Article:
Think Information. Think Security.
 
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Funny as it may seem, just like the X-Men The movie, now comes the X-Men Origins.

It starts with the Man-in-the-Browser, and now the Boy-in-the-Browser attack. And this boy is really getting more sophisticated as it age.

The Boy-in-the-Browser (BITB) attacks are gaining force as they continue to evade traditional anti-malware software.

Tomer Bitton, from the Imperva Application Defense Center, explains, “Many are familiar with Man-in-the-Browser (MitB) attacks, but most are unaware of the lesser known Boy-in-the-Browser (BitB). Not as sophisticated as MitB, BitB malware has evolved from traditional key loggers and browser session records. The recent spate of BitB trojans that targeted Chilean banks, and their customers, demonstrates that this type of attack is gaining force and continues to evade traditional anti-malware software.”

Talking you through the steps of an attack, Tomer outlines how it shapes up, “It all starts with a simple, innocent-looking phishing email that encourages the user to click a link to visit a website for more details. However, rather than then asking the user to divulge personal details – which most are now wise to, it instead tells the user that they need to download the latest version of Adobe Flash Player to view the page. Most users will be duped into believing this and will click the link. However, rather than receiving the latest version of Flash, they’re actually downloading malware.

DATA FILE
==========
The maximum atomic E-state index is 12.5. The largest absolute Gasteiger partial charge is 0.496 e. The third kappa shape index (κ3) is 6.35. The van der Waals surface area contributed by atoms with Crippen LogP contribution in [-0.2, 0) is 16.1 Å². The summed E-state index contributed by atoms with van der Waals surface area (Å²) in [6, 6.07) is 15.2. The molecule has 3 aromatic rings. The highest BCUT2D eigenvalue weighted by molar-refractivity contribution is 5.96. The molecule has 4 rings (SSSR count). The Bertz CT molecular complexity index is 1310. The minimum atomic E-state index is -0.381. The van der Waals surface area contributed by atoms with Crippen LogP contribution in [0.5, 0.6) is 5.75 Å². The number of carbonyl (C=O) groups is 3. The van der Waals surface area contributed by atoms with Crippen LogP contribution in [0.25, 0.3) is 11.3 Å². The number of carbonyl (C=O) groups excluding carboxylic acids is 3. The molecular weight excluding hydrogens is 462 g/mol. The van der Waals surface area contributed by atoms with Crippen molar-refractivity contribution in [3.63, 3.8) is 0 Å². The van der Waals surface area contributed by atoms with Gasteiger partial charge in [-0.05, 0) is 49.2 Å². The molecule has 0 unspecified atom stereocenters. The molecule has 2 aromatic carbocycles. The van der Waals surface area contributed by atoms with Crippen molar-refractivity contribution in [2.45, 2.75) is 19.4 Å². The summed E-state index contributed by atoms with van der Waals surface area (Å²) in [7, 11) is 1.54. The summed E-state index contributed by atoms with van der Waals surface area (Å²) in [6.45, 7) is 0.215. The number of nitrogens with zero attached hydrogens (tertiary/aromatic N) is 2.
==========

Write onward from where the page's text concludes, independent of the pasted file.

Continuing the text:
“Once "installed" the flash-player Trojan writes itself to the registry, then asks the user to “Run” the programme, which allows it to survive the reboot and infects the machine. To avoid detection, the Trojan creates the new hosts file as read-only file.”

Explaining the consequences of having infected the machine with the malware, Tomer continues, “From this point, the malware overwrites the users file mapping of hostnames (URL) to network address (IP) mechanism. The next time the user tries to connect to a banking application, or other frequently visited URL, the Trojan instead redirects the user to a fake site controlled by the criminals, which mimics the real site. Often it is so cleverly done that the user would struggle to tell the difference. However it is here that the credentials are stolen, or the user is duped into completing a bogus transaction.”

Editor's Note: Cross post from Security Park



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